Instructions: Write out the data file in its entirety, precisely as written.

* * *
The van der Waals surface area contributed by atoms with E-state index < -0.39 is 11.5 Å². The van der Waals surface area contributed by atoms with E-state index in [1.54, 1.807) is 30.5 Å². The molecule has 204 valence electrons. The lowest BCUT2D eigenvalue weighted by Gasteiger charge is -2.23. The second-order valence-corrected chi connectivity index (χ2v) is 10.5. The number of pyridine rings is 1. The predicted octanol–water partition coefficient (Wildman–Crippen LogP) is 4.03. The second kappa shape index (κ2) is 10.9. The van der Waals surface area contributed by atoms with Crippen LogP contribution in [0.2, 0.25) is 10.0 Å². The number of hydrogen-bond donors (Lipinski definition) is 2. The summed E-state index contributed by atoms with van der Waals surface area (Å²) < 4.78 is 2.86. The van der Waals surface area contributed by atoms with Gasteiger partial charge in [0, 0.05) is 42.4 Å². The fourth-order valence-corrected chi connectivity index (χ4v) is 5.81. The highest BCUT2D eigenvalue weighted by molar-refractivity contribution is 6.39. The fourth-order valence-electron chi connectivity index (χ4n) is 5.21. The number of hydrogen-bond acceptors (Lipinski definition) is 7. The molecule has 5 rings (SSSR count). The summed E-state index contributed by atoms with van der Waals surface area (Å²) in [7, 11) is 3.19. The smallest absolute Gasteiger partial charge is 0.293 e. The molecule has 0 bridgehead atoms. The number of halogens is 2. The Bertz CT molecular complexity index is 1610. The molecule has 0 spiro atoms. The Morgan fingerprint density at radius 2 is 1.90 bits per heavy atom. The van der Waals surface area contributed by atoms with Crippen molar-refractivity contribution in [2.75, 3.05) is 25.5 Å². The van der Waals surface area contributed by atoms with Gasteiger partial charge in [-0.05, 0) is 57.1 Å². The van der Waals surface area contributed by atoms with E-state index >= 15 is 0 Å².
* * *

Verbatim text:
The van der Waals surface area contributed by atoms with E-state index < -0.39 is 11.5 Å². The van der Waals surface area contributed by atoms with E-state index in [1.54, 1.807) is 30.5 Å². The molecule has 204 valence electrons. The lowest BCUT2D eigenvalue weighted by Gasteiger charge is -2.23. The second-order valence-corrected chi connectivity index (χ2v) is 10.5. The number of pyridine rings is 1. The predicted octanol–water partition coefficient (Wildman–Crippen LogP) is 4.03. The second kappa shape index (κ2) is 10.9. The van der Waals surface area contributed by atoms with Crippen LogP contribution in [0.2, 0.25) is 10.0 Å². The number of hydrogen-bond donors (Lipinski definition) is 2. The summed E-state index contributed by atoms with van der Waals surface area (Å²) < 4.78 is 2.86. The van der Waals surface area contributed by atoms with Gasteiger partial charge in [0, 0.05) is 42.4 Å². The fourth-order valence-corrected chi connectivity index (χ4v) is 5.81. The highest BCUT2D eigenvalue weighted by molar-refractivity contribution is 6.39. The fourth-order valence-electron chi connectivity index (χ4n) is 5.21. The number of hydrogen-bond acceptors (Lipinski definition) is 7. The molecule has 5 rings (SSSR count). The summed E-state index contributed by atoms with van der Waals surface area (Å²) in [7, 11) is 3.19. The smallest absolute Gasteiger partial charge is 0.293 e. The molecule has 0 bridgehead atoms. The number of halogens is 2. The Bertz CT molecular complexity index is 1610. The molecule has 0 spiro atoms. The Morgan fingerprint density at radius 2 is 1.90 bits per heavy atom. The van der Waals surface area contributed by atoms with Crippen molar-refractivity contribution in [2.75, 3.05) is 25.5 Å². The van der Waals surface area contributed by atoms with Gasteiger partial charge in [-0.05, 0) is 57.1 Å². The van der Waals surface area contributed by atoms with E-state index >= 15 is 0 Å².